Scholastica announces the release of “Democratizing Academic Journals: Technology, Services, and Open Access,” a free-to-read white paper. Get your copy here.
It’s time for a 21st-century solution to the serials crisis that gives scholars the freedom to choose where to publish their research and how much it should cost. Scholastica’s white paper, “Democratizing Academic Journals: Technology, Services, and Open Access“ argues democratization of journal publishing is the key to lowering journal costs and facilitating open access (OA). Members of the academic community, either in not-for-profit organizations or informal groups, must break up the corporate publisher conglomerate by using technology and services to affordably publish journals on their own.
We’re grateful to the following white paper contributors:
- Björn Brembs, Professor of Neurogenetics at the University of Regensburg and OA advocate
- Dan Morgan, Director, Community Relations at PLOS
- Roxanne Missingham, Chief Scholarly Information Officer at Australian National University and Australian OA Support Group Deputy Chair
- Stevan Harnad, Professor in the Department of Psychology at Université du Québec à Montréal, Green OA advocate
- Ulrich Herb, OA expert at Saarland University and State Librarian
Today corporate publishers control the majority market share of academic journals and are exacting exorbitant fees for journals putting libraries at risk of losing access to research.
Some stats to consider:
- A 2007 study found the average list price of for-profit journals to be four times higher than that of not-for-profit journals (Bergstrom et al.)
- Corporate publishers have been raising bundle prices by 5-7% a year (Bergstrom et al.)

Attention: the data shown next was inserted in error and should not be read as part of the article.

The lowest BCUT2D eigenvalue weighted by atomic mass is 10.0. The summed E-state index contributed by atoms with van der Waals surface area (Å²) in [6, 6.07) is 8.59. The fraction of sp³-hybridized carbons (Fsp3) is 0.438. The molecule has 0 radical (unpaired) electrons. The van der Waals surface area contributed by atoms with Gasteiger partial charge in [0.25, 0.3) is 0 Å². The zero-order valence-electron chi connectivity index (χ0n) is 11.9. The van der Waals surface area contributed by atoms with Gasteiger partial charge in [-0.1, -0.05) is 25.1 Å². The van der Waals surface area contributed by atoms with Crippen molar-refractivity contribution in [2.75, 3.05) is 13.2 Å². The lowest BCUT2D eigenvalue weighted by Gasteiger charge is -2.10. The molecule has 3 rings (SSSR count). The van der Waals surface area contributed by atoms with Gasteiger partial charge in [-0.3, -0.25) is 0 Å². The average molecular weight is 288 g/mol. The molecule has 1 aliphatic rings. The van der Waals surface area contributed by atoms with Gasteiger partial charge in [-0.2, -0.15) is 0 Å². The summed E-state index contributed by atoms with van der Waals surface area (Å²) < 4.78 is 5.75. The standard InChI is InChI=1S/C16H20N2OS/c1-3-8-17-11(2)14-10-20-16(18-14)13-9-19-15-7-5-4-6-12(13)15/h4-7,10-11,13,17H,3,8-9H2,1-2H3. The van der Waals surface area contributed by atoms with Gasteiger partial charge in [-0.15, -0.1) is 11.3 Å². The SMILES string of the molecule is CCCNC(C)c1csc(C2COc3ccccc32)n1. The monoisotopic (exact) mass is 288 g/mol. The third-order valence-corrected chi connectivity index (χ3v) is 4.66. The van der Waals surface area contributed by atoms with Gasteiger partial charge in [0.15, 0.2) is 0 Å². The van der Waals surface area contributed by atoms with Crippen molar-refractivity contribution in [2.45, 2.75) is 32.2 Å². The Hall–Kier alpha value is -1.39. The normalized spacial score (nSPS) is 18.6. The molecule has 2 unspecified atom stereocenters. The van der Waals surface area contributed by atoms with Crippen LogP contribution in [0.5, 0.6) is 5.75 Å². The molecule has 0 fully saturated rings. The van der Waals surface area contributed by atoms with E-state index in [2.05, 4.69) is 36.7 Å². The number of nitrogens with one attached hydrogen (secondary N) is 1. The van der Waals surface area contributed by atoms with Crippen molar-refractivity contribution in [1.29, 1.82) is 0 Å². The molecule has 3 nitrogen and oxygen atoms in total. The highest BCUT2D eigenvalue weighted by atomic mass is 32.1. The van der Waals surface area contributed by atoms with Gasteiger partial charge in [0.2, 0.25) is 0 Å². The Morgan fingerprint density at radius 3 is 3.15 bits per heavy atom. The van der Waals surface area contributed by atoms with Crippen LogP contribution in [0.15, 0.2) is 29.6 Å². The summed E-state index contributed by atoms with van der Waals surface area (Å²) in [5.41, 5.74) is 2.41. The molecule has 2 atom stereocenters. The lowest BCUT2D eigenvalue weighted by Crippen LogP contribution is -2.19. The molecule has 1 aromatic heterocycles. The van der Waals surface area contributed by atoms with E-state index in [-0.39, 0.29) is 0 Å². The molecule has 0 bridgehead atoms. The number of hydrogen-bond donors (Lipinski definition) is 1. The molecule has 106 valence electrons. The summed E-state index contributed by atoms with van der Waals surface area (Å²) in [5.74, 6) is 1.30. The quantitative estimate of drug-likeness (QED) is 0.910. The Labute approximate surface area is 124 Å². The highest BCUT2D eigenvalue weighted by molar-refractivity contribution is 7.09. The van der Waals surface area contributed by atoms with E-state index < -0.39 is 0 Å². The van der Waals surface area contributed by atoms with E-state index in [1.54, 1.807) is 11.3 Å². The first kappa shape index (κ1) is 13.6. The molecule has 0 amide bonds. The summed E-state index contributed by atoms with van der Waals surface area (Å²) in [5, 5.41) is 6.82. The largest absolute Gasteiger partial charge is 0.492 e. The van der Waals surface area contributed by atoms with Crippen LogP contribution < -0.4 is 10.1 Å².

- Corporate publisher profit margins are estimated to be between 20 and 30% (Van Noorden)
For years, the academic community has been trying to work with corporate publishers to make journals more affordable, but the corporate publisher stronghold of the market has made it virtually impossible. In addition to controlling the majority of journals, corporate publishers have large concentrations of titles with high impact factor, which scholars seek to publish in and cite due to perceived prestige. Since scholars can generally only publish their articles in a single journal, a result of the Ingelfinger Rule, academic institutions have been put in the compromising position of having to either pay rising journal costs or lose access to research.
Even efforts to make research OA, or free to read online, are having adverse affects on institutional budgets in the corporate journal system. Corporate publishers are putting limitations on Green OA, or the archiving of pre- and post-publication articles, and levying high article processing charges to make articles Gold OA, or free to read upon publication.
Given corporate publishers’ profit incentives, so long as they remain in control of the academic journal market prices are likely to keep rising and crippling institutional budgets.
Scholastica’s white paper argues that the only way to lower journal costs and enable OA is to break up the corporate publishing paradigm by making the knowledge and resources necessary to publish journals accessible to all. This will democratize journal publishing.